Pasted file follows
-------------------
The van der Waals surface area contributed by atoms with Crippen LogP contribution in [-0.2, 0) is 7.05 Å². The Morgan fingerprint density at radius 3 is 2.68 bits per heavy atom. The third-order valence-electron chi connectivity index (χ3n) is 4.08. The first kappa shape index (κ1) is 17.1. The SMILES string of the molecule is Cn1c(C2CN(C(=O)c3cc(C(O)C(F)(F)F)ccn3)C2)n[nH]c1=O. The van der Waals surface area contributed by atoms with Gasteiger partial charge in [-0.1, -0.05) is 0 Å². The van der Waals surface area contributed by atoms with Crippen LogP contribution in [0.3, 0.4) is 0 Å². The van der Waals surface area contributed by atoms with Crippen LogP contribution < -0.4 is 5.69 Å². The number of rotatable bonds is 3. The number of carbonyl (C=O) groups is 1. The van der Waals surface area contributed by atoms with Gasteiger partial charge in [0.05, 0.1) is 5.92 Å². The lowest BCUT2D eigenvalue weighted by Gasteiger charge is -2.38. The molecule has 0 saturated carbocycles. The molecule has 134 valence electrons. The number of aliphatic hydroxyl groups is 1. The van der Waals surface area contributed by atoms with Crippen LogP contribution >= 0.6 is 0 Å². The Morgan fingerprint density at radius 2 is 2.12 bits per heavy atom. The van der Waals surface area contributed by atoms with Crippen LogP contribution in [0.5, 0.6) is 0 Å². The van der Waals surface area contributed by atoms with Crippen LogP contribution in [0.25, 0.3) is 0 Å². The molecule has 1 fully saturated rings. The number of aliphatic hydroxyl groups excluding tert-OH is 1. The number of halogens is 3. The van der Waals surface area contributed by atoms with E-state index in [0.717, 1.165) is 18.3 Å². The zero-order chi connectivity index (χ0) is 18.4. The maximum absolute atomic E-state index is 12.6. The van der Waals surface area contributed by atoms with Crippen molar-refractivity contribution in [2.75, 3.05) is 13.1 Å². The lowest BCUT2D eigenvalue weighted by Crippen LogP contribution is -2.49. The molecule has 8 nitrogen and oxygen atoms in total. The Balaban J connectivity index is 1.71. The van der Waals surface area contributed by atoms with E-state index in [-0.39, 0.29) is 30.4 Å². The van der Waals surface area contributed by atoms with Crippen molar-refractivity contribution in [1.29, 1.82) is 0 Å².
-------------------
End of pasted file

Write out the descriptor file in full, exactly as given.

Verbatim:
The van der Waals surface area contributed by atoms with Crippen LogP contribution in [-0.2, 0) is 7.05 Å². The Morgan fingerprint density at radius 3 is 2.68 bits per heavy atom. The third-order valence-electron chi connectivity index (χ3n) is 4.08. The first kappa shape index (κ1) is 17.1. The SMILES string of the molecule is Cn1c(C2CN(C(=O)c3cc(C(O)C(F)(F)F)ccn3)C2)n[nH]c1=O. The van der Waals surface area contributed by atoms with Gasteiger partial charge in [-0.1, -0.05) is 0 Å². The van der Waals surface area contributed by atoms with Crippen LogP contribution in [0.3, 0.4) is 0 Å². The van der Waals surface area contributed by atoms with Crippen LogP contribution < -0.4 is 5.69 Å². The number of rotatable bonds is 3. The number of carbonyl (C=O) groups is 1. The van der Waals surface area contributed by atoms with Gasteiger partial charge in [0.05, 0.1) is 5.92 Å². The lowest BCUT2D eigenvalue weighted by Gasteiger charge is -2.38. The molecule has 0 saturated carbocycles. The molecule has 134 valence electrons. The number of aliphatic hydroxyl groups is 1. The van der Waals surface area contributed by atoms with Crippen LogP contribution >= 0.6 is 0 Å². The Morgan fingerprint density at radius 2 is 2.12 bits per heavy atom. The van der Waals surface area contributed by atoms with Crippen LogP contribution in [0.5, 0.6) is 0 Å². The van der Waals surface area contributed by atoms with Crippen LogP contribution in [0.25, 0.3) is 0 Å². The molecule has 1 fully saturated rings. The number of aliphatic hydroxyl groups excluding tert-OH is 1. The number of halogens is 3. The van der Waals surface area contributed by atoms with E-state index in [0.717, 1.165) is 18.3 Å². The zero-order chi connectivity index (χ0) is 18.4. The maximum absolute atomic E-state index is 12.6. The van der Waals surface area contributed by atoms with Crippen molar-refractivity contribution in [2.75, 3.05) is 13.1 Å². The lowest BCUT2D eigenvalue weighted by Crippen LogP contribution is -2.49. The molecule has 8 nitrogen and oxygen atoms in total. The Balaban J connectivity index is 1.71. The van der Waals surface area contributed by atoms with E-state index in [-0.39, 0.29) is 30.4 Å². The van der Waals surface area contributed by atoms with Crippen molar-refractivity contribution in [1.29, 1.82) is 0 Å².